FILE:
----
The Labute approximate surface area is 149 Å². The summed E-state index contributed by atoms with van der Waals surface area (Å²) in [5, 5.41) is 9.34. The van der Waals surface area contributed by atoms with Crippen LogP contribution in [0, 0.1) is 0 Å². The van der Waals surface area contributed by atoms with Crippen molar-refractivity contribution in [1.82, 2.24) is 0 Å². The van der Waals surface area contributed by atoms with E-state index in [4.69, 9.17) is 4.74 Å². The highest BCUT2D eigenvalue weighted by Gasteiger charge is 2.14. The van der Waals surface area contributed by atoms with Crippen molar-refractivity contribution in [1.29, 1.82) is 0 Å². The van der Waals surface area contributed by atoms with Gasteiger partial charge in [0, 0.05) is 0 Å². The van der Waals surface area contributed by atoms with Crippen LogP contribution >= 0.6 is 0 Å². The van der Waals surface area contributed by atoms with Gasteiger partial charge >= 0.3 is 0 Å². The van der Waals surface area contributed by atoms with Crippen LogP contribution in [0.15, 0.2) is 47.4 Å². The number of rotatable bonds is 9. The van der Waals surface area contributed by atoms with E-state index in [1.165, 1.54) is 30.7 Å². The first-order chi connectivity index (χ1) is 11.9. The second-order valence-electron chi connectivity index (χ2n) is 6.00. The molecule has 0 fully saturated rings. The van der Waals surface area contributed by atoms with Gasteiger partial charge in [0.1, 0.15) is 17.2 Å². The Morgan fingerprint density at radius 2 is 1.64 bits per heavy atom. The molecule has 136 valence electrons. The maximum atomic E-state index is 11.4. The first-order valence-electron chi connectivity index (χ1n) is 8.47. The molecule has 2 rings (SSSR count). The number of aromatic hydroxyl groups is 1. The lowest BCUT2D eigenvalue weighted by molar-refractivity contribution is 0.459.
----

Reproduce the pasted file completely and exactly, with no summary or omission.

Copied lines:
The Labute approximate surface area is 149 Å². The summed E-state index contributed by atoms with van der Waals surface area (Å²) in [5, 5.41) is 9.34. The van der Waals surface area contributed by atoms with Crippen LogP contribution in [0, 0.1) is 0 Å². The van der Waals surface area contributed by atoms with Crippen molar-refractivity contribution in [1.82, 2.24) is 0 Å². The van der Waals surface area contributed by atoms with E-state index in [4.69, 9.17) is 4.74 Å². The highest BCUT2D eigenvalue weighted by Gasteiger charge is 2.14. The van der Waals surface area contributed by atoms with Crippen molar-refractivity contribution in [1.29, 1.82) is 0 Å². The van der Waals surface area contributed by atoms with Gasteiger partial charge in [0, 0.05) is 0 Å². The van der Waals surface area contributed by atoms with Crippen LogP contribution >= 0.6 is 0 Å². The van der Waals surface area contributed by atoms with Gasteiger partial charge >= 0.3 is 0 Å². The van der Waals surface area contributed by atoms with Crippen LogP contribution in [0.15, 0.2) is 47.4 Å². The number of rotatable bonds is 9. The van der Waals surface area contributed by atoms with E-state index in [1.165, 1.54) is 30.7 Å². The first-order chi connectivity index (χ1) is 11.9. The second-order valence-electron chi connectivity index (χ2n) is 6.00. The molecule has 0 fully saturated rings. The van der Waals surface area contributed by atoms with Gasteiger partial charge in [0.1, 0.15) is 17.2 Å². The Morgan fingerprint density at radius 2 is 1.64 bits per heavy atom. The molecule has 136 valence electrons. The maximum atomic E-state index is 11.4. The first-order valence-electron chi connectivity index (χ1n) is 8.47. The molecule has 2 rings (SSSR count). The number of aromatic hydroxyl groups is 1. The lowest BCUT2D eigenvalue weighted by molar-refractivity contribution is 0.459.